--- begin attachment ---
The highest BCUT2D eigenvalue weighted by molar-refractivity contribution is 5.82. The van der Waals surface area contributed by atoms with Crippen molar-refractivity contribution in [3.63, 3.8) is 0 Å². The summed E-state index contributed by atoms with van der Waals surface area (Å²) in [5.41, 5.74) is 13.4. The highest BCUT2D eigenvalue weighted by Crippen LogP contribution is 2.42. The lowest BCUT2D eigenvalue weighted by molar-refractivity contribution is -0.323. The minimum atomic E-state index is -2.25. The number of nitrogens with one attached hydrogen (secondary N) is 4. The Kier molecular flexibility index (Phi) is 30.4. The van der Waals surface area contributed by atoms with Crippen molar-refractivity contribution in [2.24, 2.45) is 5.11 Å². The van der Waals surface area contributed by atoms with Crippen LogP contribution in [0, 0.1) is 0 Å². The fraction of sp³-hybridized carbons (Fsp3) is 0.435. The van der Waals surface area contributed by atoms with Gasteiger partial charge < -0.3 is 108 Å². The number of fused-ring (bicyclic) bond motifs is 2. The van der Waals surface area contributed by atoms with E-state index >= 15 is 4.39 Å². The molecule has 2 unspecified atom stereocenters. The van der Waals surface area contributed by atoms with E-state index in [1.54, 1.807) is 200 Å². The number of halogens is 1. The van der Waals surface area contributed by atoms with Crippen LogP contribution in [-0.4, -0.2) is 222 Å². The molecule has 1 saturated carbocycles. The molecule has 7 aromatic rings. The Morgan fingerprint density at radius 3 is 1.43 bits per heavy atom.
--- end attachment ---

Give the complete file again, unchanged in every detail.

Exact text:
The highest BCUT2D eigenvalue weighted by molar-refractivity contribution is 5.82. The van der Waals surface area contributed by atoms with Crippen molar-refractivity contribution in [3.63, 3.8) is 0 Å². The summed E-state index contributed by atoms with van der Waals surface area (Å²) in [5.41, 5.74) is 13.4. The highest BCUT2D eigenvalue weighted by Crippen LogP contribution is 2.42. The lowest BCUT2D eigenvalue weighted by molar-refractivity contribution is -0.323. The minimum atomic E-state index is -2.25. The number of nitrogens with one attached hydrogen (secondary N) is 4. The Kier molecular flexibility index (Phi) is 30.4. The van der Waals surface area contributed by atoms with Crippen molar-refractivity contribution in [2.24, 2.45) is 5.11 Å². The van der Waals surface area contributed by atoms with Crippen LogP contribution in [0, 0.1) is 0 Å². The fraction of sp³-hybridized carbons (Fsp3) is 0.435. The van der Waals surface area contributed by atoms with Gasteiger partial charge < -0.3 is 108 Å². The number of fused-ring (bicyclic) bond motifs is 2. The van der Waals surface area contributed by atoms with E-state index >= 15 is 4.39 Å². The molecule has 2 unspecified atom stereocenters. The van der Waals surface area contributed by atoms with E-state index in [1.54, 1.807) is 200 Å². The number of halogens is 1. The van der Waals surface area contributed by atoms with Crippen LogP contribution in [-0.4, -0.2) is 222 Å². The molecule has 1 saturated carbocycles. The molecule has 7 aromatic rings. The Morgan fingerprint density at radius 3 is 1.43 bits per heavy atom.